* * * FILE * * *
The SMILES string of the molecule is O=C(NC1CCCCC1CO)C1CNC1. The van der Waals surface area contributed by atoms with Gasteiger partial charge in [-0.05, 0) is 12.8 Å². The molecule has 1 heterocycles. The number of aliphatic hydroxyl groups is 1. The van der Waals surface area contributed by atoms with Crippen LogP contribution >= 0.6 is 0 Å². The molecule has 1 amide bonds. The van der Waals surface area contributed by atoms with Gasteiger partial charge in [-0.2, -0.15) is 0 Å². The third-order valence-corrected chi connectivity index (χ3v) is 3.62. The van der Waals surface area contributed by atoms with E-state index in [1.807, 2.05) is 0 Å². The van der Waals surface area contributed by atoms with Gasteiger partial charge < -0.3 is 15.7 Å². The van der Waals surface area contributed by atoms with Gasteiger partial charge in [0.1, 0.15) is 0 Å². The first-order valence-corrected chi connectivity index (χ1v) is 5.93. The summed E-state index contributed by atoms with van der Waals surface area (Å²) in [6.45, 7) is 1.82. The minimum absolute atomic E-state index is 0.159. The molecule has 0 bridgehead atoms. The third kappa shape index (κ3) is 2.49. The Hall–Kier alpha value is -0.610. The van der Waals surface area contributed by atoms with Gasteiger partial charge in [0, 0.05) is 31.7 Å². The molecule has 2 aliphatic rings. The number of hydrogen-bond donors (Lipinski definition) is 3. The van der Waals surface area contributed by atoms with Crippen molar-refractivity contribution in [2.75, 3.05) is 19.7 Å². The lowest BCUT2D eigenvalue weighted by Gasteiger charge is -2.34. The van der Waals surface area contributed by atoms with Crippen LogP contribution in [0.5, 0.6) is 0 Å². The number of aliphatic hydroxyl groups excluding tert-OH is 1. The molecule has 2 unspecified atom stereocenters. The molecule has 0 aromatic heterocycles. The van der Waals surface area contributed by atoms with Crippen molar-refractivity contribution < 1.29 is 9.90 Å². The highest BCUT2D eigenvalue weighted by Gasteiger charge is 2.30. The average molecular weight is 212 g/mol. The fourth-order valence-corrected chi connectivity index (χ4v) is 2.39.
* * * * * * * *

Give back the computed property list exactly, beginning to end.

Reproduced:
The SMILES string of the molecule is O=C(NC1CCCCC1CO)C1CNC1. The van der Waals surface area contributed by atoms with Gasteiger partial charge in [-0.05, 0) is 12.8 Å². The molecule has 1 heterocycles. The number of aliphatic hydroxyl groups is 1. The van der Waals surface area contributed by atoms with Crippen LogP contribution >= 0.6 is 0 Å². The molecule has 1 amide bonds. The van der Waals surface area contributed by atoms with Gasteiger partial charge in [-0.2, -0.15) is 0 Å². The third-order valence-corrected chi connectivity index (χ3v) is 3.62. The van der Waals surface area contributed by atoms with E-state index in [1.807, 2.05) is 0 Å². The van der Waals surface area contributed by atoms with Gasteiger partial charge < -0.3 is 15.7 Å². The van der Waals surface area contributed by atoms with Gasteiger partial charge in [0.1, 0.15) is 0 Å². The first-order valence-corrected chi connectivity index (χ1v) is 5.93. The summed E-state index contributed by atoms with van der Waals surface area (Å²) in [6.45, 7) is 1.82. The minimum absolute atomic E-state index is 0.159. The molecule has 0 bridgehead atoms. The third kappa shape index (κ3) is 2.49. The Hall–Kier alpha value is -0.610. The van der Waals surface area contributed by atoms with Gasteiger partial charge in [0, 0.05) is 31.7 Å². The molecule has 2 aliphatic rings. The number of hydrogen-bond donors (Lipinski definition) is 3. The van der Waals surface area contributed by atoms with Crippen molar-refractivity contribution in [2.75, 3.05) is 19.7 Å². The lowest BCUT2D eigenvalue weighted by Gasteiger charge is -2.34. The van der Waals surface area contributed by atoms with Crippen LogP contribution in [0.5, 0.6) is 0 Å². The number of aliphatic hydroxyl groups excluding tert-OH is 1. The molecule has 2 unspecified atom stereocenters. The molecule has 0 aromatic heterocycles. The van der Waals surface area contributed by atoms with Crippen molar-refractivity contribution < 1.29 is 9.90 Å². The highest BCUT2D eigenvalue weighted by Gasteiger charge is 2.30. The average molecular weight is 212 g/mol. The fourth-order valence-corrected chi connectivity index (χ4v) is 2.39.